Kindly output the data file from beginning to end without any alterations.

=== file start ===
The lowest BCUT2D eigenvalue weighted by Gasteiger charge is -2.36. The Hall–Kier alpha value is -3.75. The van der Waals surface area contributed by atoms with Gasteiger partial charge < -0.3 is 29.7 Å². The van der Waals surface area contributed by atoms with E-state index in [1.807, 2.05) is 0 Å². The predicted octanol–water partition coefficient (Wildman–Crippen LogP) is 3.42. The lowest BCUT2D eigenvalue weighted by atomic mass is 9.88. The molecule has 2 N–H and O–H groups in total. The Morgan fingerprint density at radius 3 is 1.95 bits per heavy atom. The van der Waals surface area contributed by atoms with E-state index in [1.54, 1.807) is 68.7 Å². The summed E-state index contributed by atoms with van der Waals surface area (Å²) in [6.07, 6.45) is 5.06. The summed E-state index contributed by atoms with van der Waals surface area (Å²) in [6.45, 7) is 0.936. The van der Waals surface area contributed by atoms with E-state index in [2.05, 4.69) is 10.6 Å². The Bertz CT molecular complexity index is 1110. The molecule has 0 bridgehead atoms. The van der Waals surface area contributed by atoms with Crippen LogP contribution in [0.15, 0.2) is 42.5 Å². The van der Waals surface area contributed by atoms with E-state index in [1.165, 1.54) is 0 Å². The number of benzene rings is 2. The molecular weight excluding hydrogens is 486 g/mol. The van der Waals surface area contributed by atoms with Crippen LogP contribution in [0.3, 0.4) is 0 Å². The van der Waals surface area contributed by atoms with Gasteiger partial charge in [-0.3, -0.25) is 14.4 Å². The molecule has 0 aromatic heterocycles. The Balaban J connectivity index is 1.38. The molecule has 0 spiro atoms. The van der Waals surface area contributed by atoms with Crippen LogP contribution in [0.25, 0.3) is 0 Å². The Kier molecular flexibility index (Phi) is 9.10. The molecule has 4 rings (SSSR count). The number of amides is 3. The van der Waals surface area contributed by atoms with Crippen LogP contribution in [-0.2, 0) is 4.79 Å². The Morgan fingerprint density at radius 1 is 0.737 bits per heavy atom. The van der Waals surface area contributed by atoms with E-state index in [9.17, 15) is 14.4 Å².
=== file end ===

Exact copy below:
The lowest BCUT2D eigenvalue weighted by Gasteiger charge is -2.36. The Hall–Kier alpha value is -3.75. The van der Waals surface area contributed by atoms with Gasteiger partial charge < -0.3 is 29.7 Å². The van der Waals surface area contributed by atoms with E-state index in [1.807, 2.05) is 0 Å². The predicted octanol–water partition coefficient (Wildman–Crippen LogP) is 3.42. The lowest BCUT2D eigenvalue weighted by atomic mass is 9.88. The molecule has 2 N–H and O–H groups in total. The Morgan fingerprint density at radius 3 is 1.95 bits per heavy atom. The van der Waals surface area contributed by atoms with E-state index in [1.54, 1.807) is 68.7 Å². The summed E-state index contributed by atoms with van der Waals surface area (Å²) in [6.07, 6.45) is 5.06. The summed E-state index contributed by atoms with van der Waals surface area (Å²) in [6.45, 7) is 0.936. The van der Waals surface area contributed by atoms with E-state index in [2.05, 4.69) is 10.6 Å². The Bertz CT molecular complexity index is 1110. The molecule has 0 bridgehead atoms. The van der Waals surface area contributed by atoms with Crippen LogP contribution in [0.15, 0.2) is 42.5 Å². The van der Waals surface area contributed by atoms with E-state index in [1.165, 1.54) is 0 Å². The number of benzene rings is 2. The molecular weight excluding hydrogens is 486 g/mol. The van der Waals surface area contributed by atoms with Crippen LogP contribution in [0.3, 0.4) is 0 Å². The van der Waals surface area contributed by atoms with Gasteiger partial charge in [-0.3, -0.25) is 14.4 Å². The molecule has 0 aromatic heterocycles. The Balaban J connectivity index is 1.38. The molecule has 0 spiro atoms. The van der Waals surface area contributed by atoms with Crippen LogP contribution in [0.25, 0.3) is 0 Å². The Kier molecular flexibility index (Phi) is 9.10. The molecule has 4 rings (SSSR count). The number of amides is 3. The van der Waals surface area contributed by atoms with Crippen LogP contribution in [-0.2, 0) is 4.79 Å². The Morgan fingerprint density at radius 1 is 0.737 bits per heavy atom. The van der Waals surface area contributed by atoms with E-state index in [9.17, 15) is 14.4 Å².